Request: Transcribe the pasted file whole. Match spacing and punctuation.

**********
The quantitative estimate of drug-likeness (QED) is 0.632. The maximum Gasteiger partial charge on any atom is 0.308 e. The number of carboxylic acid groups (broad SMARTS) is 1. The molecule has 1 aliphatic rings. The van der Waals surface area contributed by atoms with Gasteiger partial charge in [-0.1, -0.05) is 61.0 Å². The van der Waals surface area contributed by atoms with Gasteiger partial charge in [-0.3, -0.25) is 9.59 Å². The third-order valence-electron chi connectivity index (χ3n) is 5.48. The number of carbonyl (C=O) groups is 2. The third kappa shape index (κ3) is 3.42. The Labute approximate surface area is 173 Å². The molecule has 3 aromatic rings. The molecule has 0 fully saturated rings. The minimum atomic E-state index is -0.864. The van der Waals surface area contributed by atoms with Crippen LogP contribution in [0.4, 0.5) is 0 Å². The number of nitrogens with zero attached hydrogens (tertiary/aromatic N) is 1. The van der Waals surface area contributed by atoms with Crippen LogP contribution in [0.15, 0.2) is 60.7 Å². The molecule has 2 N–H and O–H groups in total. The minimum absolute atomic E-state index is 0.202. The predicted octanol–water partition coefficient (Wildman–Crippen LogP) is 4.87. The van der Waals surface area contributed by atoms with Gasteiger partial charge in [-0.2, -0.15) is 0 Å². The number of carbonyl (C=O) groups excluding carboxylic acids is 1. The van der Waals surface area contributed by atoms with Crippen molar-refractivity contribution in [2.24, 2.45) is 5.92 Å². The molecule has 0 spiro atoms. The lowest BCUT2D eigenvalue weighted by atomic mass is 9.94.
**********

The quantitative estimate of drug-likeness (QED) is 0.632. The maximum Gasteiger partial charge on any atom is 0.308 e. The number of carboxylic acid groups (broad SMARTS) is 1. The molecule has 1 aliphatic rings. The van der Waals surface area contributed by atoms with Gasteiger partial charge in [-0.1, -0.05) is 61.0 Å². The van der Waals surface area contributed by atoms with Gasteiger partial charge in [-0.3, -0.25) is 9.59 Å². The third-order valence-electron chi connectivity index (χ3n) is 5.48. The number of carbonyl (C=O) groups is 2. The third kappa shape index (κ3) is 3.42. The Labute approximate surface area is 173 Å². The molecule has 3 aromatic rings. The molecule has 0 fully saturated rings. The minimum atomic E-state index is -0.864. The van der Waals surface area contributed by atoms with Crippen LogP contribution in [0.4, 0.5) is 0 Å². The number of nitrogens with zero attached hydrogens (tertiary/aromatic N) is 1. The van der Waals surface area contributed by atoms with Crippen LogP contribution in [0.15, 0.2) is 60.7 Å². The molecule has 2 N–H and O–H groups in total. The minimum absolute atomic E-state index is 0.202. The predicted octanol–water partition coefficient (Wildman–Crippen LogP) is 4.87. The van der Waals surface area contributed by atoms with Gasteiger partial charge in [-0.2, -0.15) is 0 Å². The number of carbonyl (C=O) groups excluding carboxylic acids is 1. The van der Waals surface area contributed by atoms with Crippen molar-refractivity contribution in [2.24, 2.45) is 5.92 Å². The molecule has 0 spiro atoms. The lowest BCUT2D eigenvalue weighted by atomic mass is 9.94.